Clarifying the Coffee Conundrum

Have you noticed that you cannot pick up a magazine or newspaper that doesn’t have an article touting some miraculous benefit attributed to coffee? “Keep your brain from aging! – drink 3 cups of coffee daily and you’ll boost the flow of nutrient and oxygen rich blood to your brain”. Then pick up another magazine “Your daily cup of Joe reduces the risk of type 2 diabetes and Alzheimer’s”. Not as prevalent, but they exist are warning articles “Limit coffee to protect your eyes - drinking more than three cups of caffeinated coffee daily increases the risk of glaucoma and vision loss.”. “Coffee consumption increases risk of high blood pressure and heart failure“. Confused yet? Is coffee good or bad for you? How much is good? How much is bad? Does coffee prevent cancer or cause cancer? I’ve been reviewing the plethora of research for over a month to prepare for this article and found research conclusions that seemingly contradicted each other. I became overwhelmed and perplexed at what appeared to be ambiguous results - until I had an Ah Ha! moment … and I’m hoping this article will clarify the coffee conundrum for you too.

When one considers that coffee is the leading worldwide beverage after water, that its trade exceeds US $10 billion worldwide, that people consume approximately 500 billion cups annually, and that coffee is the second largest traded commodity worldwide after petroleum; 1. No wonder it’s one of the most controversial and scientifically researched beverages on the planet!

Coffee originated in Ethiopia and was exported to Yemen in the 15th century. The first credible record of roasting and brewing appears in Arabia around mid-15th century. Prior to that time the berries were fermented into a wine to be used in native religious ceremonies. Through the ensuing centuries coffee has been used in some spiritual practices and banned by other religions. It’s been accused of being a heretical substance, it’s been banned by jurists, scholars, religious sects, governments, countries and empires. The Church of Jesus Christ Latter-Day Saints holds that it is both physically and spiritually unhealthy to consume coffee. It does not identify coffee by name, but includes the statement that "hot drinks are not for the belly. Seventh-day Adventists avoid all stimulants. Coffee was even prohibited at Passover, until 1923 when upon petition by Maxwell House it was reclassified as a berry rather than a legume. 2. You can read more on coffee’s rich and fascinating history here: http://en.wikipedia.org/wiki/Coffee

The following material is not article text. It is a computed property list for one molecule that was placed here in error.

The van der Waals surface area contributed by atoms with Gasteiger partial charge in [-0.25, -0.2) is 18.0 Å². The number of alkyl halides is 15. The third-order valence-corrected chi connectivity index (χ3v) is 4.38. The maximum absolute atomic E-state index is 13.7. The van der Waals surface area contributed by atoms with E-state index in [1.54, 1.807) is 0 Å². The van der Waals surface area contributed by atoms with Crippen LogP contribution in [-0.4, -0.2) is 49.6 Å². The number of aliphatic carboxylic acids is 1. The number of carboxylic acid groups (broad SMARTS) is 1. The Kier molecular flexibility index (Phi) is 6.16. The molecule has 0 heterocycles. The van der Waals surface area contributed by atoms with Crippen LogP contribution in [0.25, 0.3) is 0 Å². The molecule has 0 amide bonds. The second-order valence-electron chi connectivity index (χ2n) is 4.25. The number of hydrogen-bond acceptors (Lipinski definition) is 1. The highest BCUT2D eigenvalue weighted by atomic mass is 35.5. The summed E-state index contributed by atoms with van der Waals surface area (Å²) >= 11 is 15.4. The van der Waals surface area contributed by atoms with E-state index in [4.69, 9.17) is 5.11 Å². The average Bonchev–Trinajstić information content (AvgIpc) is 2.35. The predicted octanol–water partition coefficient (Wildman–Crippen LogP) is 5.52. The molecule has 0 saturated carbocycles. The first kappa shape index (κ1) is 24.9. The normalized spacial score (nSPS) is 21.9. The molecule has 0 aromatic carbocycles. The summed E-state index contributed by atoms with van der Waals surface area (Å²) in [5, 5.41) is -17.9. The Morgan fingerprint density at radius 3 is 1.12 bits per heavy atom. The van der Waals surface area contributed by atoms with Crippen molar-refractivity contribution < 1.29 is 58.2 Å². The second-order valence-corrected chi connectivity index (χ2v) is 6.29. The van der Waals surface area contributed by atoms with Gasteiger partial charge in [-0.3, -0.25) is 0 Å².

Benefits and Risks
On the benefit side, coffee does have nutritional value, containing important antioxidants, polyphenols, proteins and fiber. Coffee’s main ingredient is caffeine which is the source of most of the controversy. 3. Caffeine is the most commonly consumed psychoactive substance in the world with 90% of Americans consuming it daily in one form or another. 4
Americans get more antioxidants from coffee than from any other food or beverage. 5.
Say what? Now isn’t that SAD?! (Standard American diet), Americans getting more antioxidants from coffee than fruits and veggies?

In reviewing the research, many meta-analyses highlighted the benefits of coffee consumption with lower risk of colorectal, liver, renal, ovarian, pancreas, esophagus, endometrial, and pharyngeal cancers. The mechanism behind the anticancer properties may have more to do with coffee’s antioxidants, chlorogenic acids, cafestol and kahweol than the caffeine, as decaffeinated coffee has shown some positive influences as well. Contrary studies associate coffee consumption to increased risk of breast, laryngeal, lung, pancreatic, ovarian and prostate cancer. 1

Scientists seem to be in agreement that many components in coffee also have health benefits reducing risk of diabetes and other metabolic syndromes. Coffee and caffeine may also reduce the risk of dementia, Parkinson’s and Alzheimer’s disease.1

On the risk side, science seems to be in agreement about coffee’s detrimental effect on hypertension and gastroesophageal reflux disease (GERD). However, ambiguities and hot debate still persists as to the effects on human health in in the area coronary heart disease. 1.

Moderate coffee consumption may be of benefit because it seems to be associated with lower coronary heart disease risk, whereas heavy consumption is associated with a significant increase of the risk.6. In a 2005 study, it was concluded that chronic coffee consumption unfavorably affects arterial stiffness and wave re-flections 7. (two predictors of heart disease).

It is difficult to link precise intake levels of caffeine to specific health effects because tolerance to caffeine differs widely from person to person. For healthy adults, a small amount of caffeine may have positive effects, such as increased alertness or ability to concentrate. However, some people are more sensitive to caffeine. For them, a small amount could cause insomnia, headaches, irritability and nervousness. 8.9.

Now, here is where my Ah Ha! moment happened, I came across research that isolated a “coffee gene” - CYP1A2. (Technical term polymorphism in the metabolic enzyme cytochrome P-450 or Genetic polymorphism CYP1A2). CYP1A2, is one of the genes implicated in coffee metabolism, it makes a difference on how fast or how slow you metabolize coffee (and many other drugs). This is some very interesting research, and potentially can explain why coffee is good for some and bad for others for and it is this gene that is associated with risk of myocardial infarction in caffeine users. 4 Fast metabolizers seem to receive benefits while slow metabolizers, well, it can be risky. 4, 10